The budget up for consideration by the Alpharetta City Council proposes to leave the millage rate at its current 5.750 level through the 2021 tax year/2022 fiscal year. The city has maintained that rate since 2009.

Public hearings regarding the millage rate will be held on the following dates and times in the Council Chambers at Alpharetta City Hall at 2 Park Plaza:

♦ July 26 at 6:30 p.m.

♦ August 2 at 11:30 a.m.

♦ August 2 at 6:30 p.m.

The city of Alpharetta is investing revenue growth to augment public safety services as well as increase capital investment in our infrastructure.

Citizens are also encouraged to view the adopted budget on the city of Alpharetta website, www.alpharetta.ga.us and through the financial transparency portal www.alpharetta.ga.us/government/departments/finance/transparency-portal.

The city’s millage rate is composed of two separate levies that total 5.75 mills: the maintenance and operations levy provides funding for essential city services and capital investment and is proposed at a rate of 4.935 mills; the bond levy provides funding for the city’s voter-approved general obligation debt and is proposed at a rate of 0.815 mills.

Due to the impact of property tax reassessments, the city is advertising a property tax increase of 3.1% for the maintenance and operations millage levy — the larger of the two levies.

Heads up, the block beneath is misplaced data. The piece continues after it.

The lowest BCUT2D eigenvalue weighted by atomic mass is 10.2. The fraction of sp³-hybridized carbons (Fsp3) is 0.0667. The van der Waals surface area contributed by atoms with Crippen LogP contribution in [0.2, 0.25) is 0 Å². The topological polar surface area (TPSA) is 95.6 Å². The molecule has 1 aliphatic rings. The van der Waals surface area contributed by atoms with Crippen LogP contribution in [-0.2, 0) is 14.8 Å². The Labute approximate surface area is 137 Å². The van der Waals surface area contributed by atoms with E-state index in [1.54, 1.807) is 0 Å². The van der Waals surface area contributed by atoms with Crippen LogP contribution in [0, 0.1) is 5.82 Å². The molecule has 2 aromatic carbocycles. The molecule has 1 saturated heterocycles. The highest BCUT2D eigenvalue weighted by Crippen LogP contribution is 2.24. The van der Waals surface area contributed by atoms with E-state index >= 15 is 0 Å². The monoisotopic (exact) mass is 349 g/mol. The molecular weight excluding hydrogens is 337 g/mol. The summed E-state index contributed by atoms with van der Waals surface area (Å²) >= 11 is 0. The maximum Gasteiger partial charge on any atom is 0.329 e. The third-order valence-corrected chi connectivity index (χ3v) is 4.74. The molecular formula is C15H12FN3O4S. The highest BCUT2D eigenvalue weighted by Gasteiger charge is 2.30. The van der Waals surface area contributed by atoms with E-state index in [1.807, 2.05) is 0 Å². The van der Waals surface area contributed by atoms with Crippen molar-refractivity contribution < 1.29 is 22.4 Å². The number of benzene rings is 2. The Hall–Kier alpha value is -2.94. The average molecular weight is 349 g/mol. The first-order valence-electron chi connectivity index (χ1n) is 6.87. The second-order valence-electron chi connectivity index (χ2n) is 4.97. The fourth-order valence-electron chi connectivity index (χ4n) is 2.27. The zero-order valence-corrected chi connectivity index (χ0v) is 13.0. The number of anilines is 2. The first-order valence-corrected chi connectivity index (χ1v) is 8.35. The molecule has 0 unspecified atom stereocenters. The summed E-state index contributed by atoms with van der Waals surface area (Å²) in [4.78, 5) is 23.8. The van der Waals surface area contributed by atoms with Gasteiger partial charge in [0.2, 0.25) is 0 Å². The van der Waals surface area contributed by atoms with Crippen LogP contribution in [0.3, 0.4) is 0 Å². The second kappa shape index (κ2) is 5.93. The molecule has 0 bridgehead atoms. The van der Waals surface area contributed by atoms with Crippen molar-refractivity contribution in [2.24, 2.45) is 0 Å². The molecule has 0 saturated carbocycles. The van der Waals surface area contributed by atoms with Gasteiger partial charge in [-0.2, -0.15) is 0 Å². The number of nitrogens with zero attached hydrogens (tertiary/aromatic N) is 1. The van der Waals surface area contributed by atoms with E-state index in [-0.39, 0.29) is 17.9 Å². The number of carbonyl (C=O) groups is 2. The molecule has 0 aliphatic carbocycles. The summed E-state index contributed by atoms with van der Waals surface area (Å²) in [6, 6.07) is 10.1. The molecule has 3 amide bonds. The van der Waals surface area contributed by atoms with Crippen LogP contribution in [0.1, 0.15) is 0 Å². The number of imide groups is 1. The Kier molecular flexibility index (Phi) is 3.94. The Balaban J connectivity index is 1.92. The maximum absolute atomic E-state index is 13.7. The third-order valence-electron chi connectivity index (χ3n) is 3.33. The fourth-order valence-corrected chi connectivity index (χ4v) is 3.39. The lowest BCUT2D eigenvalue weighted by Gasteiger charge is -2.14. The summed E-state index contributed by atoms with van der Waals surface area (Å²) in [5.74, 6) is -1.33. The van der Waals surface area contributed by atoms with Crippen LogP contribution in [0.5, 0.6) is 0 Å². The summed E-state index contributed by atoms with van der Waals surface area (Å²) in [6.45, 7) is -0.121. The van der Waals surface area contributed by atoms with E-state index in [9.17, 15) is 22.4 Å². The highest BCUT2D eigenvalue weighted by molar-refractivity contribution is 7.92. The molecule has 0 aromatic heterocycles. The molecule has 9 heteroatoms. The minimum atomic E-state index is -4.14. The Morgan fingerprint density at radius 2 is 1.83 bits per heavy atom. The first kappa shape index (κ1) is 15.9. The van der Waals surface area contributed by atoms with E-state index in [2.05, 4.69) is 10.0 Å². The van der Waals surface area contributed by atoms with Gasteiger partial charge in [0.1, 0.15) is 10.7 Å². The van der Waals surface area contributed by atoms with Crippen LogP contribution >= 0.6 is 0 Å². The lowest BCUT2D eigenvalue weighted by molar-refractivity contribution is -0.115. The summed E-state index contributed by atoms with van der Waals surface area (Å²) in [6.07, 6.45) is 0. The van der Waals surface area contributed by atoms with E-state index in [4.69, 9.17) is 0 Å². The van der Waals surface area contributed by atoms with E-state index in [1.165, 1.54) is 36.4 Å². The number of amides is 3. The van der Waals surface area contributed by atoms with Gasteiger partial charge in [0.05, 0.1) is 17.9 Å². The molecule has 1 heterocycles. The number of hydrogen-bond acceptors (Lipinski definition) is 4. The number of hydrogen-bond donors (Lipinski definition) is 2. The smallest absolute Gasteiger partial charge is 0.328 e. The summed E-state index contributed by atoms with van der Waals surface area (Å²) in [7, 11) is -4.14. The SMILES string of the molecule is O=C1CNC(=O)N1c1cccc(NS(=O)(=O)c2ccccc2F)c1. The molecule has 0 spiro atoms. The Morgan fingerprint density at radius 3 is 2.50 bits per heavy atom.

When the total digest of taxable property is prepared, Georgia law requires the computation of a rollback millage rate that will produce the same total revenue on the current year’s digest that last year’s millage rate would have produced had no reassessments occurred.

The proposed maintenance and operations millage rate exceeds the rollback millage rate, therefore, before the City Council can set a final millage rate, Georgia law requires the advertisements discussed above as well as three public hearings to be held to allow the public an opportunity to express their opinions on the increase.

The proposed millage rate, coupled with the city’s Homestead Exemptions, “goes great lengths in keeping Alpharetta an affordable place to live and strategically positions us relative to neighboring areas,” a news release said.

The city’s multiple homestead exemptions are estimated to save homeowners $5 million annually and include:

♦ Floating Homestead exemption that caps the taxable value growth of homesteaded properties to the lesser of 3% or CPI.

♦ Basic Homestead exemption of $45,000 off the assessed value of homesteaded properties which is among the highest in the state.

♦ Senior Basic Homestead exemption of $25,000 off the assessed value of homesteaded properties for residents age 65 and older.

♦ Senior full-value exemption available to residents age 70 and older who meet certain income requirements.

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